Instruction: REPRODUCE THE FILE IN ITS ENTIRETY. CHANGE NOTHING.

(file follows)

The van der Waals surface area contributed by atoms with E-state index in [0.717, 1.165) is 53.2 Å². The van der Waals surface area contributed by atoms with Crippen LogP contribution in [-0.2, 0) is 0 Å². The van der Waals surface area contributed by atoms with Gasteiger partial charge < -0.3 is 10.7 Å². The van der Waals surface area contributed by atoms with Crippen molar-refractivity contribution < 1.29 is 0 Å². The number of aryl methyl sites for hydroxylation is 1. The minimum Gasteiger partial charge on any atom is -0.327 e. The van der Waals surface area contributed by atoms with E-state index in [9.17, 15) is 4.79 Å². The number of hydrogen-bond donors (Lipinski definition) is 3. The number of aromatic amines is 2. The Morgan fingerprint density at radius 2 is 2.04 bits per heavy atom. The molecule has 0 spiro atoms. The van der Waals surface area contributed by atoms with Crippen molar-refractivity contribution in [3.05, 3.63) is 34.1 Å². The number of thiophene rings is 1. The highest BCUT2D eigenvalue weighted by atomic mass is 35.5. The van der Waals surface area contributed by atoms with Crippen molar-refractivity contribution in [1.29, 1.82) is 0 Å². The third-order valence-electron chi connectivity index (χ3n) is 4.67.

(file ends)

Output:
The van der Waals surface area contributed by atoms with E-state index in [0.717, 1.165) is 53.2 Å². The van der Waals surface area contributed by atoms with Crippen LogP contribution in [-0.2, 0) is 0 Å². The van der Waals surface area contributed by atoms with Gasteiger partial charge < -0.3 is 10.7 Å². The van der Waals surface area contributed by atoms with Crippen molar-refractivity contribution < 1.29 is 0 Å². The number of aryl methyl sites for hydroxylation is 1. The minimum Gasteiger partial charge on any atom is -0.327 e. The van der Waals surface area contributed by atoms with E-state index in [9.17, 15) is 4.79 Å². The number of hydrogen-bond donors (Lipinski definition) is 3. The number of aromatic amines is 2. The Morgan fingerprint density at radius 2 is 2.04 bits per heavy atom. The molecule has 0 spiro atoms. The van der Waals surface area contributed by atoms with Crippen molar-refractivity contribution in [3.05, 3.63) is 34.1 Å². The number of thiophene rings is 1. The highest BCUT2D eigenvalue weighted by atomic mass is 35.5. The van der Waals surface area contributed by atoms with Crippen molar-refractivity contribution in [1.29, 1.82) is 0 Å². The third-order valence-electron chi connectivity index (χ3n) is 4.67.